This start-up wants to get rid of all your coins

This start-up wants to get rid of all your coins

Co-founder Daniel Kam says his start-up hopes to introduce its "digital piggy bank platform" to Singapore by "mid- to end-2018".

Bucket Technologies co-founder Daniel Kam
Bucket Technologies co-founder Daniel Kam says his start-up is aiming to remove physical coins from the payments ecosystem. 

SINGAPORE: Bogged down by coins in your wallet, or burdened by it jangling in your jeans?

US-based start-up Bucket Technologies is hoping to eliminate the need for physical coins by digitising them and storing them on its "digital piggy bank platform". "Bucket captures all of the value of coins while eliminating the need to physically move them," its website stated.

Co-founder Daniel Kam, in town for the ongoing Singapore Fintech Festival, cited an example of how the service would work in an interview with Channel NewsAsia on Thursday (Nov 16): When a consumer goes to Starbucks to buy a coffee, which costs S$4.75, the point-of-sale (POS) machine will churn out a receipt for S$4 in cash, and a QR code linking to Bucket's website for the remaining change in coins.

The user can then either scan the QR code via a mobile app, or through the website, to deposit the coins in his or her account, Mr Kam explained. For first-time users, they would be prompted to register for an account with their names, email addresses and phone numbers, he added.

Bucket Technologies' user interface
This is the user interface for retailers who implement Bucket Technologies' service. (Photo: Bucket Technologies/Instagram)

As long as they shop at retailers signed on with Bucket, the consumers will get their change in coins via their digital piggy bank, and once the amount hits S$50, they will be prompted to cash out, the 41-year-old co-founder elaborated.

It hopes to make money by gaining as many customers, and by extension coin deposits, as possible, and get "favourable interest rates" from the bank handling the deposits. In other words, revenue is generated by short-term interest accrued on the aggregated amount of coins. 

"BUCKETING" CHANGE IN SINGAPORE

Bucket hopes to launch its service first in Northwest Arkansas, United States, in early 2018, but Mr Kam shared that it is looking to bring it to Singapore by "mid- to end-2018".

When it does, subscribers can cash out in two ways: Through a bank account, or donate to a charity. The latter will be done through a partnership with the National Volunteer and Philanthropy Centre (NVPC), which will act as a disbursement point for the charities under its umbrella, the start-up co-founder explained.

He said Singapore is chosen as a "proving ground" for its service, given its small size and its leaders' determination to be a digital economy with its Smart Nation aspirations. Prime Minister Lee Hsien Loong had said the country will go bigger on electronic payments, with initiatives such as PayNow and the creation of a common QR code.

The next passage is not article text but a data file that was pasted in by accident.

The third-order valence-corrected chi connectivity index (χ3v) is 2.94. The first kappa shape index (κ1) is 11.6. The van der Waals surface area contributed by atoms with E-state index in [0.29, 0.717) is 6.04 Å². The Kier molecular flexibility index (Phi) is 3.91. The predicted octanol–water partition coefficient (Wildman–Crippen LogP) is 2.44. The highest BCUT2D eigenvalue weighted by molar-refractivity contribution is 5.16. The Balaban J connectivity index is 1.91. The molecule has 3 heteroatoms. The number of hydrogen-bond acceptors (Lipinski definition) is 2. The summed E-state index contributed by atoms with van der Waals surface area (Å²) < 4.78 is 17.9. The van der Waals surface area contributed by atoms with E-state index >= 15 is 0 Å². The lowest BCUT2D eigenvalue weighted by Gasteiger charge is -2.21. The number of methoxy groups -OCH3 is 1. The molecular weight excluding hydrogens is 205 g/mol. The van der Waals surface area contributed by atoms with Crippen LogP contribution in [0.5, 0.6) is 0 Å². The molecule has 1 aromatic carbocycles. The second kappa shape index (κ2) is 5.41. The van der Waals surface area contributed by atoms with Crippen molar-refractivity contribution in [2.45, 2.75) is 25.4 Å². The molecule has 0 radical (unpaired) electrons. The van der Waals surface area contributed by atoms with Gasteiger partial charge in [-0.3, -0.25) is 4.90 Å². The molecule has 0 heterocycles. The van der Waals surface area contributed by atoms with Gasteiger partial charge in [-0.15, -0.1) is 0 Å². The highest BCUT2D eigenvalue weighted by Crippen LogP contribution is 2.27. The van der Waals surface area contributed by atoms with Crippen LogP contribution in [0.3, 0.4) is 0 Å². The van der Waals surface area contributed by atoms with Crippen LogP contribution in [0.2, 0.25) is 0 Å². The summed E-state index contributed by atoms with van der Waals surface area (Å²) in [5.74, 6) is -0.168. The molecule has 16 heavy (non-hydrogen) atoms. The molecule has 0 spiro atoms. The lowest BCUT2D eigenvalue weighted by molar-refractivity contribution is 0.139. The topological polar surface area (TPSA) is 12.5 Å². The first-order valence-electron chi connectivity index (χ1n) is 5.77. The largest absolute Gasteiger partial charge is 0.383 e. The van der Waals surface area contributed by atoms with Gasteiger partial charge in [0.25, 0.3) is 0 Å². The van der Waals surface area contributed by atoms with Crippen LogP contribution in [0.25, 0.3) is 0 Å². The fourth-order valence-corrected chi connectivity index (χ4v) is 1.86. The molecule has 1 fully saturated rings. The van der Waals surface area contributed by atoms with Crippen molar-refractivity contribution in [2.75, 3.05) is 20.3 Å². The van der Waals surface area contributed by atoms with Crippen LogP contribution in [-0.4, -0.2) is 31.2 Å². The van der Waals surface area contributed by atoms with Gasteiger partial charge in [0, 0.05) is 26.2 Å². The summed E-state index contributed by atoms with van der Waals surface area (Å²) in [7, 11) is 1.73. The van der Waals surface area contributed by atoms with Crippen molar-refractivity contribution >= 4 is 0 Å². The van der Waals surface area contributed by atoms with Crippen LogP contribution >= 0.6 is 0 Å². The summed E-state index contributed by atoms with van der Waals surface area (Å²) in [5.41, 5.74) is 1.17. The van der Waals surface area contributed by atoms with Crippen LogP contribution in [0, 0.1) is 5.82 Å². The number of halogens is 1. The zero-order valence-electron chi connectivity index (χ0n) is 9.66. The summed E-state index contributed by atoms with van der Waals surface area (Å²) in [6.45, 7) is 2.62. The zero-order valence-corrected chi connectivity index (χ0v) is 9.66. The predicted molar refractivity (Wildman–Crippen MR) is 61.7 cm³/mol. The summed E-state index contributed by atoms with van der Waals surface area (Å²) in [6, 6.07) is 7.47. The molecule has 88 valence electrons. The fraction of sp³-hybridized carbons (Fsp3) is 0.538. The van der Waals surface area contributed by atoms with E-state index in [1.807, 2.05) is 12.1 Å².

cashless payments 2
Scanning a hawker stall's QR code through the Liquid Pay mobile application. (Photo: Lianne Chia)

He also pointed to the Monetary Authority of Singapore's findings in 2016, which revealed that 60 per cent of non-stored value facility transactions are done with cash. The study, done by KPMG, noted that cash is generally used for small-value transactions such as dining at a hawker centre, as well as higher value ones such as paying for private tuition or obtaining domestic help.

The start-up also conducted its own survey here, which reinforced these findings.

A survey of 501 cashiers working in Singapore - excluding hawker centres – was carried out in June this year, and they were each asked four questions about handling payment at point of sale. The respondents were divided into six segments: Convenience, fashion, food, goods, grocery and services.

One of these questions was if their jobs would be easier if they do not have to count out and give back change in coins in a transaction, and 89.5 per cent of cashiers working in convenience stores said yes, followed by those in services (75 per cent) and grocery (73.47 per cent). It was also found that convenience stores handle the most amount of cash in transactions of the six segments.

Asked where the service will first be launched here, Mr Kam declined to give too much away, except to say that it will be introduced in a "centralised", non-high-income area where there are about 100 retailers with POS machines.

“The majority of retailers here can’t just leapfrog cash, but by digitising the most burdensome part of this instrument – coins – it is a stepping stone towards being a cashless society,” he said.

The start-up has already set up office in Singapore, with one employee currently, and will ramp up hiring for people in the areas of marketing, community development and signing up of retailers later next year. It hopes to recruit about 12 to 20 people for Singapore, he said.

It is currently working with MAS, through its Financial Sector Technology and Innovation - Proof of Concept scheme, to get government funding for its venture, he added. The scheme provides funding support of up to 50 per cent to 70 per cent of qualifying costs, capped at S$200,000, for up to 18 months to qualified applicants, according to the central bank's website.

Source: CNA/kk

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